To that end, I suggest that ever more meek submission on our part will not suffice...Their minds will remain fossilized in filth and their hearts frozen in arrogant hatred of their fellow human beings...I suggest that perhaps a dozen or two Murrah-Building-style demolitions of police headquarters in various aggrieved jurisdictions would send a powerful message - the only one they would understand - to these thugs, that their own survival depends on their treating the people who pay their salaries with more respect.

In principle I'm inclined to agree with this tactic. Although as a libertarian I am loath to consider being the first to initiate aggressive violence, a case can easily be made that it is they who have already initiated aggressive violence AGAINST US and that any such retaliatory measures would be in self-defense.

OTOH, there is always the issue of proportionality to consider, as well as concern for any innocent victims, the people so casually dismissed by these thugscum swine as "collateral damage." The Murrah Building bombing resulted in a hideous death toll of innocents, namely small children in the building's day care center, as well as citizen customers (many no doubt unwilling)of the various federal bureaucracies operating inside the building.

Finally, I'm not sure that a repeat of OKC would do anything in the near term other than precipitate something on the order of another Oradeur-sur-Glane ( or Lidice (, as our Overlords' Protectors begin to see themselves as under seige by the occupied citizenry.

Anonymous said...


Do you consider "The Matrix" to be one of the best anti-government films out there. Sure, it isn't wholesome family entertainment, but I think its stark depiction of a fantasy world inhabited by a sleeping, unaware population makes a powerful and masterful statement against the powers that be. It's also pretty exciting and masterfully written. Consider:

1. Billions of people plugged into the matrix, leaving out their lives as if all is well and unaware of the true nature of their reality.

2. The red pill, which signfies those who are ready to accept the truth; and the blue pill, made for those who are accept unconditionally their existence.

3. Agents. Nuff said.

4. Morpheus' training session with Neo, which is loaded with references to our suppressive government. He describes people who are dependent on the Matrix and will fight to protect it; the mind has a hard time letting go after being fooled for so long; and many more.

Terrific movie that's better when viewed from an anti-government point of view.

Kevin Wilmeth said...

I'm with liberranter on this one. I share the nagging suspicion that the thugocrats are deliberately baiting us into some sort of incendiary action.

The state violated the ZAP long ago, and continues unprovoked aggressions against its own citizens by the second today. So, by a strict standard, return fire is certainly morally defensible, even now. (It would be a pretty easy task to argue that Jefferson and company would probably have "returned attentions" well before now.)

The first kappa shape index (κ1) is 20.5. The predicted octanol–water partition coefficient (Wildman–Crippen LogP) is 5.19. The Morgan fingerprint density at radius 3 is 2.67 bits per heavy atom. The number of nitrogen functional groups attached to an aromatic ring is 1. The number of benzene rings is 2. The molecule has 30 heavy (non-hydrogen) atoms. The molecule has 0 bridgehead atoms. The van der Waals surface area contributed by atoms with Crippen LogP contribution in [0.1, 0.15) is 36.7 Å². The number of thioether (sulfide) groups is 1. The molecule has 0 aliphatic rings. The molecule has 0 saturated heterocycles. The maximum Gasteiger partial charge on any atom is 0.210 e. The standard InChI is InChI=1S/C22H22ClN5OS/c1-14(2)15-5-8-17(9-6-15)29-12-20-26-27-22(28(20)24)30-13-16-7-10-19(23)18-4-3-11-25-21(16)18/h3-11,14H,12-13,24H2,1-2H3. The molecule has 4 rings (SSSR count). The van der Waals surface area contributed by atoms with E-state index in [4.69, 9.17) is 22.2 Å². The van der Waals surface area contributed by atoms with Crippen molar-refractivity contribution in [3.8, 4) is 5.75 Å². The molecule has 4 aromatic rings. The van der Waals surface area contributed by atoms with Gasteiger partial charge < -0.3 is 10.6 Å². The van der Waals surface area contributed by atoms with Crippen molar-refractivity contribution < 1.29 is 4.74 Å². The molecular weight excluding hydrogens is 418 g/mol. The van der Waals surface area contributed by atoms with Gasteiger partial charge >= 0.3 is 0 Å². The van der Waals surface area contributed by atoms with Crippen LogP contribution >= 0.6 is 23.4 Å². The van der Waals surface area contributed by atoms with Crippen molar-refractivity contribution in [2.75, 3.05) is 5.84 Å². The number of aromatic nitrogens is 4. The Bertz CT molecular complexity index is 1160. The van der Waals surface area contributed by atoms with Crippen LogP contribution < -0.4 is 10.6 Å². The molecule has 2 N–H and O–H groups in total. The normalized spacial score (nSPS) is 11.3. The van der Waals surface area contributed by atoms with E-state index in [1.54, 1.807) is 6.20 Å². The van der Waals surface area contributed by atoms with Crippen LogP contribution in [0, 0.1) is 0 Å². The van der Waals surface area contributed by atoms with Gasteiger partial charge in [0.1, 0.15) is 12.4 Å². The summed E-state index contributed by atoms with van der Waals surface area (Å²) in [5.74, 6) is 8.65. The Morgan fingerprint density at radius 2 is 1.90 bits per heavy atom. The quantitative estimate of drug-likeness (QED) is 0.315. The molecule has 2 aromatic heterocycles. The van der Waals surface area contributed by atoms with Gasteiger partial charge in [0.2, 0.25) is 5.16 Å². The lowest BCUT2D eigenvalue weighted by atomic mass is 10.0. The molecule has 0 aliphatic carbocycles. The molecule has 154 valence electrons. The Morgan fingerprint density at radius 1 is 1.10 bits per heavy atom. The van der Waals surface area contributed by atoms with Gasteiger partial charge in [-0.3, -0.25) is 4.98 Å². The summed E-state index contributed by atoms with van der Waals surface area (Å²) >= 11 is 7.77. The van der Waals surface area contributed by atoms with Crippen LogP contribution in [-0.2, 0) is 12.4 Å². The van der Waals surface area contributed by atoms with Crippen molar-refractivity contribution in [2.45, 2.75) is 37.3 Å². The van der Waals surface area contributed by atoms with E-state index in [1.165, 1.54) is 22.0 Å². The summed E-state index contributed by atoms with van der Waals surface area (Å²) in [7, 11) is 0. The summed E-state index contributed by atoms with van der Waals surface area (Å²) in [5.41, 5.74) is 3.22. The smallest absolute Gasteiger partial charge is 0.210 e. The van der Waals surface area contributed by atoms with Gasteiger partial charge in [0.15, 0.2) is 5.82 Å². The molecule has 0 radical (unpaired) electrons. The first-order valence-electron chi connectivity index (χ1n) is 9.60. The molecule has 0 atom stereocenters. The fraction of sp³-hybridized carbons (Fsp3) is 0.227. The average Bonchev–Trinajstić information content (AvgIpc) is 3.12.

But I don't think we're in a position where such acts of retribution would yield anything positive, and I am CERTAIN that the enemy has plenty of staff on point just waiting to claim the moral high ground (this being, of course, a marketing strategy having nothing whatever to do with morality) if any of us are imprudent to do anything in cold blood. (And then there are days in which I cannot decide whether our reticence in this, after so many years of open attack, is a hallmark of humanity or lunacy. I like to, er, "cling" to the former.)

It's the "cold blood" thing that will get us in trouble. The answer to rape is not gathering a posse to hunt down the attacker after the fact, as powerful as such motivations may be. The answer, of course, is two rounds to the center of mass, delivered in direct response to an offer of violence, by the intended victim. This not only makes the point with the minimum of ethical ambiguity, but it simultaneously illustrates a viable and sustainable solution.

So it is with the onslaught of the police state. Sadly, I fear that the fight may yet come to our doors, no matter what we might do to try and avoid it. (The state thugs seem hellbent on taking all peaceable options off the table. They are not interested in restoring our sovereignty, and they are not asking.) In the meantime, we should stay focused and remember that cold-blood vigilantism does not win hearts the way that hot-blood defense of hearth and home does.

Anonymous said...

Violence is only acceptable against an active threat to one's life and property. One may not perpetrate violence on those who had nothing to do with an atrocity in order to make a political statement. That's terrorism. Leave that barbarism to the State.

-Sans Authoritas

Anonymous said...

And Lemuel, police officers are paid with taxes. Money coerced at gunpoint or the threat thereof. The common street thug doesn't respect you when he takes the contents of your wallet at gunpoint. Why on earth do you think a badgethug will respect you?

-Sans Authoritas

Lori Sedlak said...